Here is a brief but not exhaustive list of negatives surrounding North Miami Beach's plan to outsource its water utility to a massive private company: The FBI looked into the deal. So did the Miami-Dade County State Attorney's Office. The city's own Public Utilities Commission did not sign off on the plan. The city's workers' union opposed the move. Scores of residents (and multiple city employees) allege everything from willful negligence to shady dealings on the part of commissioners. One of the other major companies bidding for the project quit and said the deal had essentially been rigged for a single bidder. A pile of research exists warning that deals like the one in question don't tend to be financially prudent.
None of those facts stopped the North Miami Beach City Commission last night from voting 4 to 2 to outsource its public water utility to global engineering firm CH2M Hill. From here on out, the company will control virtually every operational facet of a water plant that serves more than 180,000 people in North Miami Beach, Aventura, Sunny Isles Beach, and Miami Gardens.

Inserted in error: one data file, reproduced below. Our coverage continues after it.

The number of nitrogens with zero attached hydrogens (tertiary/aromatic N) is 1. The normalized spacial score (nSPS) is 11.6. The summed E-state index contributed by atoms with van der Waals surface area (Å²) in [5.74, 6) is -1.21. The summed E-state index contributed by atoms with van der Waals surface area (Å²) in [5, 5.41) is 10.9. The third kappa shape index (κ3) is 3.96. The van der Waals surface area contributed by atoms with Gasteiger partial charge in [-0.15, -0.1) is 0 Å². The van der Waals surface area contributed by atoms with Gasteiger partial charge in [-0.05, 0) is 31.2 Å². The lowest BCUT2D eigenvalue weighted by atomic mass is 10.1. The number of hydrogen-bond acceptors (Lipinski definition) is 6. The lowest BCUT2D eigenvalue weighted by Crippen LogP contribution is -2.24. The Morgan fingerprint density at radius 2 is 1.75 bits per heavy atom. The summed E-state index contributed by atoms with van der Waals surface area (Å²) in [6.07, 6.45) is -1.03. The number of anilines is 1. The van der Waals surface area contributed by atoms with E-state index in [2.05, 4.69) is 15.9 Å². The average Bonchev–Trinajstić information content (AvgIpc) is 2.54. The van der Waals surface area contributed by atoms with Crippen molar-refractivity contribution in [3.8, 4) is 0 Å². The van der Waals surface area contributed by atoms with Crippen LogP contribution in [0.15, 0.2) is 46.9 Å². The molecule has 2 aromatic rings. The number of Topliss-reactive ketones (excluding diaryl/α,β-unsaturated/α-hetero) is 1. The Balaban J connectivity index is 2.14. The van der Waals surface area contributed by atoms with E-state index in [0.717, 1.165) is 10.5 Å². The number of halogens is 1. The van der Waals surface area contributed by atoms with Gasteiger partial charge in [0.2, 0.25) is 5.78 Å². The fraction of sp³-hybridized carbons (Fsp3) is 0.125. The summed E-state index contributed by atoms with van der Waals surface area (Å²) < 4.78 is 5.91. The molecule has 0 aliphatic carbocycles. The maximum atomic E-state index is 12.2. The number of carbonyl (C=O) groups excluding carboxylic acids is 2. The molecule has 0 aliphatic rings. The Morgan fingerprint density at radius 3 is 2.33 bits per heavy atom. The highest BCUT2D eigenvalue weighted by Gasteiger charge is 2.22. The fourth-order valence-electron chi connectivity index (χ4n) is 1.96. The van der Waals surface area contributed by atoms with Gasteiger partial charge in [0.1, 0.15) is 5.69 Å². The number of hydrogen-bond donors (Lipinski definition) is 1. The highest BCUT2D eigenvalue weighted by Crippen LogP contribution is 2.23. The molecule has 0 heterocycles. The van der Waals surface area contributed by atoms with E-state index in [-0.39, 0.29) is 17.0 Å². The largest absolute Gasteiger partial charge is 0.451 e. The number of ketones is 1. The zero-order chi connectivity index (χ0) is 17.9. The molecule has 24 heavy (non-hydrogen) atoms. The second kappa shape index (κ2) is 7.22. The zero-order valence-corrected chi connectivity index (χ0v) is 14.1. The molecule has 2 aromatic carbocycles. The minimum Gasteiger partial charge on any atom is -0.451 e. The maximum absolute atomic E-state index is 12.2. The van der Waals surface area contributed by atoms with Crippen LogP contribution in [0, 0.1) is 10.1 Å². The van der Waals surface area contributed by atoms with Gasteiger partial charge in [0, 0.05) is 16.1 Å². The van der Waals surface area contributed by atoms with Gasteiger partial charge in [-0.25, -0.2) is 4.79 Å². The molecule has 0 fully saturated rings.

"Every time you do something bold and significant, people are going to be afraid, and there will be naysayers," Mayor George Vallejo said from the dais just before the vote. (A separate state criminal investigation into Vallejo's conduct as mayor remains open.)
He added, "I’m voting yes because I care about my kids. I care about everybody’s children in this community."
CH2M says it can provide safer, cleaner, and more reliable water service for $190 million over 15 years. The city maintains that price tag is $56 million cheaper than what repairs to the plant would cost the city in that same timeframe.
The vote, which was conducted around 11 p.m., capped off what seemed to be hours of nonstop shouting and insult-hurling. Multiple commissioners screamed at others who'd cut them off, while city officials, including Vallejo, City Attorney Jose Smith, and Commissioner Anthony DeFilippo, accused the news media of peddling falsehoods about the plan's parameters. At least one attendee was thrown out, and Commissioner Barbara Kramer angrily told the people in the audience that none of them understodd how hard it is to do her job.
When Juan Cuba, the chair of the Miami-Dade County Democratic Party's Executive Committee, brought up the fact that DeFilippo had taken a $500 campaign donation from CH2M, Mayor Vallejo threatened to throw Cuba out.
"If you identified the problems, why didn’t you fix it?" Cuba asked. "If a consultant would have been hired to identify the 'best practices' in your police department, you wouldn’t privatize your whole department."